What should be my strategy with Regular Expressions when there are multiple formats to match.

I am currently working in a .net environment with its Regular Expression engine.  I want to be able to match patent numbers.  The issue I have is not only the regular expression to use but also how I should do this given that there are so many different formats. Just about every country has little differences or nuances and then there is the human factor of writing it differently as well.  Here is a small sample of the issue I am facing.


**** European Patent  ****
Country Code: EP
Variable: 1-7 digits
Kind Codes: (A1, A2, A3, A4, A8, A9, B1, B2, B3, B8, B9, C8, C9)

But people write these in many different ways and I would like to catch them all if possible;

EP1606721 B1
EP 1606721 B1
EP1606721 B1
EP 1606721
EP 1,606,721
EP 1 606 721 A2

**** United States Patents ****
Country Code: US
Variable: 1-7 digits
Kind Codes: (A, B1, B2, B3, C1, C2, C3)
But people write these in many different ways and I would like to catch them all if possible;

US5864868 B1
US 5864868

****     DE Patents     ****
Country Code: DE      
Classification Code: Fixed: 1 digit*      
Filing Year: 2 digits      
Number: Fixed: 5 digits      
Kind Codes:(B3, B4, B8, B9 C1, C3, C5, C8, D1, D2, T0, T2, T3,T5, T8, T9, I2)

Country Code: DE      
Classification Code: Fixed: 2 digits**      
Filing Year: 4 digits      
Number Fixed: 6 digits
Kind Codes:(B3, B4, B8, B9, C5, D1, D2, T2, T3,T5, T8, T9, I2)
Check Code: The last .X is a check digit and can be a number between 1-9.

DE 198 43 316 A1
DE 19843316A1
DE198,43,316 A1

2004 to Present
DE 50 2004 002 300
DE 50,2004,002,300

These are only some examples, I would eventually like to add other countries as well.  My goal would be to be able to point any amount of text to a method which uses a regular expression engine to return a list of the found patent numbers.

How should my regular expression look?  Should I try to have one regular expression or one for each country?

I think I will make one assumption to help with the matching. This rule being that the patent number must start with a country code. Thus EP / US / DE for example.
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Terry WoodsIT GuruCommented:
One (or possibly more than one in some cases) for each country would seem sensible, although if you structure your code well, you could potentially make it clear which patterns apply for each country and then (through code) combine them all into a single pattern.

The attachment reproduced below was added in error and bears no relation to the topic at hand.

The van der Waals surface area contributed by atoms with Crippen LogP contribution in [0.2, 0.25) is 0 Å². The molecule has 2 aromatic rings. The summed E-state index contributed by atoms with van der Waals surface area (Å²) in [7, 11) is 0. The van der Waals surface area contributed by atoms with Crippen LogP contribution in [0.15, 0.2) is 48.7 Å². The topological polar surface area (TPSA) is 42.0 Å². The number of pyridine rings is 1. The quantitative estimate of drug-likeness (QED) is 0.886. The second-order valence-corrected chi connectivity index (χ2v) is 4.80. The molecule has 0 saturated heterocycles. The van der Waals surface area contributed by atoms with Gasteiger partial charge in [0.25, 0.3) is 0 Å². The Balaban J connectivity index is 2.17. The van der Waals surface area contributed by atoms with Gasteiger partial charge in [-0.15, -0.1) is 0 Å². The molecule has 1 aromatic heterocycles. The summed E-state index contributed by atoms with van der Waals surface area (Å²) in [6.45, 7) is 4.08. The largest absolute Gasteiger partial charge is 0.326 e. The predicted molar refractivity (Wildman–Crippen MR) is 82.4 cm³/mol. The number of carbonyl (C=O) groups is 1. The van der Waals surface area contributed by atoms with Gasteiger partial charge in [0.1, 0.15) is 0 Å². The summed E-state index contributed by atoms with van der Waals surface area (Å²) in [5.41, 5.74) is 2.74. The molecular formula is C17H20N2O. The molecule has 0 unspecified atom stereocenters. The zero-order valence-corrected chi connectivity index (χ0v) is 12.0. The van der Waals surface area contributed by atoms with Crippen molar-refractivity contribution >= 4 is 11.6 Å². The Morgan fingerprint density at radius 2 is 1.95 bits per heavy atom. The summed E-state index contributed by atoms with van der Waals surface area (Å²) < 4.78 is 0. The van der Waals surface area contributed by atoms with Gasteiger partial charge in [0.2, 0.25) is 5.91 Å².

Anyway, here's a pattern for Europe that matches your specification (and examples):
EP ?(\d[, ]?){1,7}(\s+[ABC][89]|[AB][123]|A4)?

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darbid73Author Commented:
Thanks Terry for the quick reply. Could you please elaborate (just air code) nothing definate on what you mean by

although if you structure your code well, you could potentially make it clear which patterns apply for each country and then (through code) combine them all into a single pattern

also with your EP suggestion can we have it so it does not match. In other words after 7 digits or a A1 for example there must be white space.

darbid73Author Commented:
It does not look like this question is going anywhere. If someone could help with the regular expression for the DE format then I will call it a day and accept a solution.
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To prevent longer codes to match, had \b (word boundary) at the start and end of the regular expression. It will prevent it to match if there are extra letters or digits at the start or end.
That is the best way if your looking for patent numbers inside a text. If you want to check that a number is correct, you can use ^ at the start and $ at the end to check that the whole input matches the expression.

A regex for the DE format could be
\bDE\s?((\d[\s,]?){8}(\s?(B[3489]|C[1358]|D[12]|T[023589]|I2))?|(\d[ ,]?){12}(\s?(B[3489]|C5|D[12]|T[23589]|I2))?)\b

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You can shorten it to
\bDE\s?(\d[\s,]?){8}(((\d[ ,]?){4})?(\s?(B[3489]|C5|D[12]|T[23589]|I2))?|(\s?(C[138]|T[0]))?)\b

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Terry WoodsIT GuruCommented:
Apologies for leaving this question hanging; I missed seeing the alert email for your reply.

Depending on how strings are appended in a particular language, you can build a maintainable pattern with multiple strings and comments next to them.

Though I'm not a .NET programmer, it looks like a pattern could be built from multiple strings in .NET in a way that looks something like this:
string pattern = "\b(" +
// US - 7 digits
"(US)?\d{7}?" +
// DE - 12 digits with optional dot and number at the end.
"|DE\d{12}(\.\d)?" +  // Notice the | character at the start which is essentially a logical OR. 

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Note I didn't try to cover all cases with that pattern. I'm really just demonstrating how alternation with a pipe character | combined with separately commented strings can combine the documentation with the code. That way, if the pattern for a particular type of code needs changing, it should be clear how to do it.

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darbid73Author Commented:
Thanks guys I will take a look at it.

So Terry essentially what you are saying is I should build all of my different string patterns with a | pipe character between them? This would then create a pretty long regex string if I were to use say 15 different countries.
Terry WoodsIT GuruCommented:
I'm not saying you should; I'm just saying you can, and still keep the code reasonably easy to understand.
darbid73Author Commented:
"should" was a bad choice. Thank you again.
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Regular Expressions

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